H.M.S. Racoon was a Royal Navy Beagle class destroyer. In November 1917, Racoon joined the Second Destroyer Flotilla on the Northern Division of the Coast of Ireland Station, based at Buncrana in Donegal.
During the early morning of 9 January 1918, she was on her way from Liverpool to Lough Swilly to begin anti-submarine and convoy duties in the Northern Approaches. In blizzards and heavy sea conditions she struck rocks at the Garvan Isles just off Malin Head and sank with the loss of all hands.
The navigational error was revealed in a subsequent enquiry when it emerged that Racoon was taken between the isles, rather than going around, which would have been standard in the weather conditions. Visibility failed and she ran straight into one of the islands.
Lt George L.M. Napier and her entire crew of 95 men were lost. HMS Racoon now lies at a depth of 17m and can only be dived during slack water.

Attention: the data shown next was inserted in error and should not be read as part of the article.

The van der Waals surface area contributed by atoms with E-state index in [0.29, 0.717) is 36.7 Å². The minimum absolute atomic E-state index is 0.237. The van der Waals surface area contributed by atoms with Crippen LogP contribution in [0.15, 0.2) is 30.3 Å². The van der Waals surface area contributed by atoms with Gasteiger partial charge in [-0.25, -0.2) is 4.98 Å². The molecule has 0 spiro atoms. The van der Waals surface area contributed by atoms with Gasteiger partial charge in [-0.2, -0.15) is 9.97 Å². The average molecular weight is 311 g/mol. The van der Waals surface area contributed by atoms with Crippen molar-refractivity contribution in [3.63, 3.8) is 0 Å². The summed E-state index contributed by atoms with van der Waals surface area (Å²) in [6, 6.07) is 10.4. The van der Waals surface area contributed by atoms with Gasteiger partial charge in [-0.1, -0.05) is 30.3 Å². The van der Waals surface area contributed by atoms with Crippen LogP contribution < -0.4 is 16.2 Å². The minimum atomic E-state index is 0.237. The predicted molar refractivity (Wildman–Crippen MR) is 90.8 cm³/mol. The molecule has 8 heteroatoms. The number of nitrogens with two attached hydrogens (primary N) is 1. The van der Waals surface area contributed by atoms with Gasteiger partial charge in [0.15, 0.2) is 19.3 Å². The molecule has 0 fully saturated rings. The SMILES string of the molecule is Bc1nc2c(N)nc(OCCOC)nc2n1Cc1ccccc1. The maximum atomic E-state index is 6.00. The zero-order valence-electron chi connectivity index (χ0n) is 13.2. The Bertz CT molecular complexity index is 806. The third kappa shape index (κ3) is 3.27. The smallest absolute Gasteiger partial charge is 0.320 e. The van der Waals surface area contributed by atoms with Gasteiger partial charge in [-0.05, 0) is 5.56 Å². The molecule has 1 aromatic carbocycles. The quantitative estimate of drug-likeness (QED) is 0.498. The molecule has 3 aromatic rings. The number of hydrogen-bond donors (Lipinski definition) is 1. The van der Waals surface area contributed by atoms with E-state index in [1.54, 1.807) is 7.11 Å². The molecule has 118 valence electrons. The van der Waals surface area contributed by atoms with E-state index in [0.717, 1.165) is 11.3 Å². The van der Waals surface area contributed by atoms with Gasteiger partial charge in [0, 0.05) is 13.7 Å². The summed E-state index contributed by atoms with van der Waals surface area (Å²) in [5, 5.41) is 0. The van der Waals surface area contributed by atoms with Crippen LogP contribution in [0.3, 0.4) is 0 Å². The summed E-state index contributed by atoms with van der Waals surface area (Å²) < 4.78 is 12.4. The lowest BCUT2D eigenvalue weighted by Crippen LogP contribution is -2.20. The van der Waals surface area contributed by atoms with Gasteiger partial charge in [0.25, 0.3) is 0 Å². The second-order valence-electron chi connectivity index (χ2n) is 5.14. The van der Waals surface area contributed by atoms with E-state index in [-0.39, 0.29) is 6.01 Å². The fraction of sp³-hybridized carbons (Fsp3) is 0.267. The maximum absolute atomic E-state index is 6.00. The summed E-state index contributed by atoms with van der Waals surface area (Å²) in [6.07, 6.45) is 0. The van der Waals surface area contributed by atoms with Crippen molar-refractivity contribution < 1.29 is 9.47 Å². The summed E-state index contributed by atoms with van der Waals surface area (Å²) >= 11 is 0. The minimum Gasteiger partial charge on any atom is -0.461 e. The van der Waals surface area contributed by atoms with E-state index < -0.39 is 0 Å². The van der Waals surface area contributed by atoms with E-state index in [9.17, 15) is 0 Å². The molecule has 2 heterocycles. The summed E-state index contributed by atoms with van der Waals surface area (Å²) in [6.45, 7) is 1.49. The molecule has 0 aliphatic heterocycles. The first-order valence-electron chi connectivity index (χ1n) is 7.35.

A few of her deceased were washed ashore in the locality and their bodies lie in graveyards across Antrim and Donegal as well as a few on the Scottish Isles. Those who were not recovered are remembered on the Chatham and Portsmouth Naval Memorials.
Six Irishmen were lost on HMS Racoon:
Stoker (1st) John Greer, aged 25 from Ravenhill Road Belfast. Buried in Belfast City Cemetery.
Ordinary Seaman Denis O’Reilly, aged 20 from Wolfe Tone Place, Cork. Remembered on Chatham Naval Memorial.
Stoker (1st) Albert Edward Roberts, aged 22, born County Dublin. Remembered on Chatham Naval Memorial.
Stoker (1st) Wesley Ferris, aged 24, from North Howard Street, Belfast. Remembered on Chatham Naval Memorial.
Leading Stoker William Gallie, aged 24, born Belfast. Remembered on Chatham Naval Memorial.
Stoker (1st) John Samuel Harvey (Gibson), aged 28, Zetland Street, Belfast. Buried Crossapol Cemetery on the Isle of Coll, Argyleshire.